• Warning: When tenants use the pool premises, they do so at their own risk. The landlord is not responsible for injuries tenants, guests, or property occupants experience.
  • Repair Notification: If the swimming pool premises require repairs, tenants must inform the landlord immediately.
  • Assign Tasks: While property owners will handle some pool maintenance tasks, tenants are supposed to take care of other routine tasks. As such, it’s important that you clearly differentiate the tasks relevant to each party.
  • Follow Manufacturer Instructions: Tenants and guests must use the swimming pool in accordance with the manufacturer’s directions.
  • Fence Usage: Tell them that at all times, the swimming pool area’s surrounding fence must remain secure. Also, the gate should always stay locked.
  • Emergencies: Your tenants should never enter the water to save someone unless you have the training and certification to do so. They also should know about the rescue equipment at their disposal near the poolside.

Once you’ve finished making your pool addendum, ascertain that your tenant completely comprehends their responsibilities. Give them space to ask questions, sign, and date the addendum. This way, you know you’ve covered all your bases.

Follow Local Fence Laws

Sorry to say, there is no one-size-fits-all pool fence law from county to county. However, the fact remains that compliance with these laws is critical to your insurance policy and tenant safety plan. Because of that, you will need to research your specific local swimming pool laws.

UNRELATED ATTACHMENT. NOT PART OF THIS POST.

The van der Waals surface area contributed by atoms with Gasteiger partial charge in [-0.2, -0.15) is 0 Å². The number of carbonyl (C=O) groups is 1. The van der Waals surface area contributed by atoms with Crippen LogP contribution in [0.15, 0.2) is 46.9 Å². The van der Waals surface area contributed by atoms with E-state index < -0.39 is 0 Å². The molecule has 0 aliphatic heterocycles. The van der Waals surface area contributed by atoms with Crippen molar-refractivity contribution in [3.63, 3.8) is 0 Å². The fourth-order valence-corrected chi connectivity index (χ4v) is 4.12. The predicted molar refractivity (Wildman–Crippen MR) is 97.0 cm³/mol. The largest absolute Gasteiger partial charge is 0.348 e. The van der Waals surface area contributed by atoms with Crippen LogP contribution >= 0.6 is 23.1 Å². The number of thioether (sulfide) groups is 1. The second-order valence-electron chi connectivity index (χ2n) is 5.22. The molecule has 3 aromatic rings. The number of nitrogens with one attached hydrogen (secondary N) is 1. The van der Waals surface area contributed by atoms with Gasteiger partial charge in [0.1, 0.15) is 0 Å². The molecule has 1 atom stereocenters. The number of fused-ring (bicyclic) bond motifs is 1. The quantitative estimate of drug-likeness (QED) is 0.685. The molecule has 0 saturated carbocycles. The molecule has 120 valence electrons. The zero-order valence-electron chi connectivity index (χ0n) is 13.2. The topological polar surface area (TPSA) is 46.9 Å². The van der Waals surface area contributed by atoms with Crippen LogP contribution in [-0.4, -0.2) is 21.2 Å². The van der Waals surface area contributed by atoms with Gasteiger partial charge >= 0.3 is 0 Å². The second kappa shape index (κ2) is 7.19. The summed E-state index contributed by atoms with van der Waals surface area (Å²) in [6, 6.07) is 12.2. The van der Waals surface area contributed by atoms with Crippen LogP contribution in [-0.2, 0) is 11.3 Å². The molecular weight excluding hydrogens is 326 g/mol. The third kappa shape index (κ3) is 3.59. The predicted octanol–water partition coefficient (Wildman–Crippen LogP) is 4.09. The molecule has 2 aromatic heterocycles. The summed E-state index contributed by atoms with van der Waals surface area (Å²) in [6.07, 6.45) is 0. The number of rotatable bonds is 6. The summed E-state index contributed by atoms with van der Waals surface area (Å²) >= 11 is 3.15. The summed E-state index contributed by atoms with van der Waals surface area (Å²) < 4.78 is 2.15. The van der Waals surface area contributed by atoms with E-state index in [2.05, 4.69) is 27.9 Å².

Ensure Pool Barriers are Adequate

All pools should contain barriers to stop people from entering the pool area accidentally or off-hours. These should encompass fences, walls, nearby door alarms, and pool covers.

Pool Fence Requirements: 

  • Surrounds the Area: Make sure the fence surrounds the entire pool.
  • High Height: Ensure it goes up at least 4 feet high.
  • Child-Proof: Have it designed to prevent children from crawling over, under, or through the fence. Install a self-closing and self-latching device that children cannot reach.
  • No Climbing Aids: It must have no permanent structures, equipment, or other objects that would help people climb it.
  • Locked Correctly: Always unlock it outward, away from the pool.
  • For Above-Ground Pools: These should have secured, locked, or removed ladders and stairs. This way, people cannot access the pool when they’re not supposed to.
  • For Portable Pools: These should be fenced, covered, or emptied and put away after each use.

Additionally, if possible, your building should not serve as a pool barrier instead of a fence. However, if you must do this, always install door alarms on the doors leading to the pool premises. This way, if children trespass, they cannot go undetected. Pool covers provide extra protection to, again, ensure children won’t fall in the water if they do get into the pool site.

Maintain Your Swimming Pool

One huge aspect of a landlord’s legal safety plan is extensive maintenance and vigilance. To give you a glimpse, you’ll have to keep at it every month, week, and even day to maintain your pool investment’s condition. If you don’t want to handle these burdens yourself, property managers can help you take the load off.

Common Pool Maintenance Tasks for Tenants and Landlords

  1. Debris Elimination: Eliminate debris from the swimming pool’s surface and bottom.
  2. Filters: Test the filter pressure and backwash continually.